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Tendons in the Back of Knee

author image M. Gideon Hoyle
M. Gideon Hoyle is a writer living outside of Houston. Previously, he produced brochures and a wide variety of other materials for a nonprofit educational foundation. He now specializes in topics related to health, exercise and nutrition, publishing for various websites.

Tendons are bands of strong, fibrous tissue in your body that connect your muscles to your bones. They help support your body by distributing the effects of gravity and other forces between your muscular and skeletal systems. The tendons that run through the backs of your knee joints are connected to your hamstring muscles, which are located on the backs of your thighs.


Your hamstring tendons run along the backs of your knee joints and connect your hamstring muscles to the tibia bones in your lower legs. You can feel these tendons if you grab the rear sides of your knees with your hands. In addition to helping support your weight, the connections between your hamstring tendons and tibias allow you to bend your knee joints. You straighten your knee joints with the help of your quadriceps tendons, which run from the quadriceps muscles in the fronts of your thighs to the tops of your kneecaps, or patellas.

Hamstring Tendonitis

If you overuse, injure or stress your hamstring tendons, you can develop a condition called hamstring tendonitis, which is characterized by tendon swelling, irritation and inflammation. Factors associated with this form of injury include performance of sharp leg movements, direct physical trauma, advancing age, lifting excessive amounts of weight and running on uneven surfaces. Common symptoms of hamstring tendinitis include stiffness during and after exercise, swelling, redness, tenderness and pain at the attachment between your tendon and bone.

Hamstring Strains

Overuse or physical trauma in your hamstring tendons or muscles can produce injuries called strains. If you slightly pull a hamstring muscle without tearing either your muscle or associated tendon, you have what is known as a mild or Grade I strain. If you tear fibers in your tendon, in your hamstring muscle or in the attachment point between your tendon and bone, you have a moderate or Grade II strain. If you completely rupture the attachments between your muscle, bone and tendon and separate the fibers in those structures, you have a severe or Grade III strain. Common symptoms of hamstring strains include pain, inflammation, swelling, leg weakness and muscle spasms.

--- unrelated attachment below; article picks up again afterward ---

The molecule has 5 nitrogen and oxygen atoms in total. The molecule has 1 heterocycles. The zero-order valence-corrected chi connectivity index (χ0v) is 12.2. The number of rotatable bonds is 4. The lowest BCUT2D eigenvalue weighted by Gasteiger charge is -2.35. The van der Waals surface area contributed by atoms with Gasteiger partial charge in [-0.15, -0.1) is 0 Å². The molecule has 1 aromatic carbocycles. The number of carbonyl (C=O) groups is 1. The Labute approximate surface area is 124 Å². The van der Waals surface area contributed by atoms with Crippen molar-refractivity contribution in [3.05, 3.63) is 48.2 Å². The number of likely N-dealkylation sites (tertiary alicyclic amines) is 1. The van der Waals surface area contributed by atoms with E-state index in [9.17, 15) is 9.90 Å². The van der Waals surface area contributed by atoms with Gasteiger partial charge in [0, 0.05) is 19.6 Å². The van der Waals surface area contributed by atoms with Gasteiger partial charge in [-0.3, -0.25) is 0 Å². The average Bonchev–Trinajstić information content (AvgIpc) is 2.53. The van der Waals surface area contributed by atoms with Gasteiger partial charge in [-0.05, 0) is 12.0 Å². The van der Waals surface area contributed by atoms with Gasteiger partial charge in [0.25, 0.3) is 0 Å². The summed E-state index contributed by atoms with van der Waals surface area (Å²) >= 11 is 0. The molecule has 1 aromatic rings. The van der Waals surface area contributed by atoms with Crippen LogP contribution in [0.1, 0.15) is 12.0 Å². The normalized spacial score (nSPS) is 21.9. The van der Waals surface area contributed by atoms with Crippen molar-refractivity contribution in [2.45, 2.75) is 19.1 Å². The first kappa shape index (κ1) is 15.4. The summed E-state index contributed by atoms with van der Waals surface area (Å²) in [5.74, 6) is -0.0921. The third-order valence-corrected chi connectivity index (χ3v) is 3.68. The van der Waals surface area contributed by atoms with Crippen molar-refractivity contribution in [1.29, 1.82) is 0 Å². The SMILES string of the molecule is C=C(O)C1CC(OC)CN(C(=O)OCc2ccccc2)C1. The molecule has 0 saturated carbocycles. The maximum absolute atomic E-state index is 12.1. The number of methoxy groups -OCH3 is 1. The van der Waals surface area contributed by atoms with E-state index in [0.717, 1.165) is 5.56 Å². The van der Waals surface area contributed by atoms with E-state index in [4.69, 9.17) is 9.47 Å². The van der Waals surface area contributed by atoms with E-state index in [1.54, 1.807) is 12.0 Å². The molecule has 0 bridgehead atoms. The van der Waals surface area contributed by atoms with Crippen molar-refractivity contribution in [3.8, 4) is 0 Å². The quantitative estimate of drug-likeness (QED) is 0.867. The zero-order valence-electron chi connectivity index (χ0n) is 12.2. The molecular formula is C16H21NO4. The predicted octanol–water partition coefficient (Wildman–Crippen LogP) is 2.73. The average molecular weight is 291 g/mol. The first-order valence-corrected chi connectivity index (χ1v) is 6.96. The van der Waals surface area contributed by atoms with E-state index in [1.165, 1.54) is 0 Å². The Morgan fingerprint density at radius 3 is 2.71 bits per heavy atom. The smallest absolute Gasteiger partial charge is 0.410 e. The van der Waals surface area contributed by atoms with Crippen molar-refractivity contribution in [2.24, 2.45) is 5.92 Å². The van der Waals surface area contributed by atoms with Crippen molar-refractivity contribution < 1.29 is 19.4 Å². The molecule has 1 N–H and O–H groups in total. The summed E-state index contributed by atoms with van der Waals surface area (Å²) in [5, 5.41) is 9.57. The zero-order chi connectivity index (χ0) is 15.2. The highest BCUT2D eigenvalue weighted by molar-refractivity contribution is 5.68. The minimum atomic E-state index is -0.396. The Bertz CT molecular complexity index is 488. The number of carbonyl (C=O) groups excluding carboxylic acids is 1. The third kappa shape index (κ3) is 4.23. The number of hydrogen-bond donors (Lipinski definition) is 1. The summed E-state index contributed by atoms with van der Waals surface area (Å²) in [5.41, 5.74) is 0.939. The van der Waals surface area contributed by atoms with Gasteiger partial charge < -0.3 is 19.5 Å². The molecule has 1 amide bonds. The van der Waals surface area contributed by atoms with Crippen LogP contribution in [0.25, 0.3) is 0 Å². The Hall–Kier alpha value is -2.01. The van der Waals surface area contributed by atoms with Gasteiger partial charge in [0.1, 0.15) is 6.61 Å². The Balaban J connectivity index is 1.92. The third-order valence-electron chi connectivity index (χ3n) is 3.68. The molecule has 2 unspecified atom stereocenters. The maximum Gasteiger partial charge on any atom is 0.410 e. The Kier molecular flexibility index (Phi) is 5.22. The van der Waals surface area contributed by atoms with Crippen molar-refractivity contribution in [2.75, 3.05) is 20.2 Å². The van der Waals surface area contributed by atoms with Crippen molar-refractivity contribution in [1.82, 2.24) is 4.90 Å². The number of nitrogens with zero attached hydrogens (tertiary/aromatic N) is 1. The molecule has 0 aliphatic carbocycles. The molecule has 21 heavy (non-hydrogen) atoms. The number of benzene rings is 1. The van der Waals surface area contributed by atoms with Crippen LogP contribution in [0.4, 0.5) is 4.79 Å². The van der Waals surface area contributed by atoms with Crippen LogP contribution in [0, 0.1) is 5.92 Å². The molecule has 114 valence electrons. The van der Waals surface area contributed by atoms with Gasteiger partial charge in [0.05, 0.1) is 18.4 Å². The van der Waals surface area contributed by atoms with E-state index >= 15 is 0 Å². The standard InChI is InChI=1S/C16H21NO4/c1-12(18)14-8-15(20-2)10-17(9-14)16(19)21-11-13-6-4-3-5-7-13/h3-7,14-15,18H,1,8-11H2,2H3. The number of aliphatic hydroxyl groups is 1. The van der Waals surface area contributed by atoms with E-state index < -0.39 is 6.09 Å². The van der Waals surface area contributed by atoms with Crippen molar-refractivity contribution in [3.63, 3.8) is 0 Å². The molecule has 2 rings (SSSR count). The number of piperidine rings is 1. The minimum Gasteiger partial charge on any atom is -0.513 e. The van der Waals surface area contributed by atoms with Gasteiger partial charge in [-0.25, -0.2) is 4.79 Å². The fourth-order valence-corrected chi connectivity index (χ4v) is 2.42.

Treatment and Prevention

If you strain your hamstring tendons, potential treatments include rest, application of a cold source, nonprescription medications, application of a cast or splint, physical rehabilitation and surgery. If you develop hamstring tendinitis, potential treatments include rest, application of a cold source, oral anti-inflammatory medications, cortisone injections and surgery. You can help prevent strains and tendinitis by strengthening your knee joint, warming up before physical activities and using protective devices such as knee braces, knee pads and thigh pads. Consult your doctor for more information.

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